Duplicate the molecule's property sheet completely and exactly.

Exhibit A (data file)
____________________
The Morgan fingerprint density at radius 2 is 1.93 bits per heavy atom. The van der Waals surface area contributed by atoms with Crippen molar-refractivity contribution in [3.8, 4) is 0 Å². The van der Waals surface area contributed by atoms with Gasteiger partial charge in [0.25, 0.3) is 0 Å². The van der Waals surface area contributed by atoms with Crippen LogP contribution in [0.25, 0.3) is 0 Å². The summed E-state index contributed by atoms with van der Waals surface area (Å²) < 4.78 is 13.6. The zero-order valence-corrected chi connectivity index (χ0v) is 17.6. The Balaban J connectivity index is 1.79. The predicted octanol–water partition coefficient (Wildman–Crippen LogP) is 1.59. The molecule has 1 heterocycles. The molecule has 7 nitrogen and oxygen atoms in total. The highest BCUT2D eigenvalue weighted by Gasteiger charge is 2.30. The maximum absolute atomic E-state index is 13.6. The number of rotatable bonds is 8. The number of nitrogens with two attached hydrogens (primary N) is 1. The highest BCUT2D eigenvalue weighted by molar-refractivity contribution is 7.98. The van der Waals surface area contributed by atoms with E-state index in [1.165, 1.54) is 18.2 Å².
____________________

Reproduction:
The Morgan fingerprint density at radius 2 is 1.93 bits per heavy atom. The van der Waals surface area contributed by atoms with Crippen molar-refractivity contribution in [3.8, 4) is 0 Å². The van der Waals surface area contributed by atoms with Gasteiger partial charge in [0.25, 0.3) is 0 Å². The van der Waals surface area contributed by atoms with Crippen LogP contribution in [0.25, 0.3) is 0 Å². The summed E-state index contributed by atoms with van der Waals surface area (Å²) < 4.78 is 13.6. The zero-order valence-corrected chi connectivity index (χ0v) is 17.6. The Balaban J connectivity index is 1.79. The predicted octanol–water partition coefficient (Wildman–Crippen LogP) is 1.59. The molecule has 1 heterocycles. The molecule has 7 nitrogen and oxygen atoms in total. The highest BCUT2D eigenvalue weighted by Gasteiger charge is 2.30. The maximum absolute atomic E-state index is 13.6. The number of rotatable bonds is 8. The number of nitrogens with two attached hydrogens (primary N) is 1. The highest BCUT2D eigenvalue weighted by molar-refractivity contribution is 7.98. The van der Waals surface area contributed by atoms with E-state index in [1.165, 1.54) is 18.2 Å².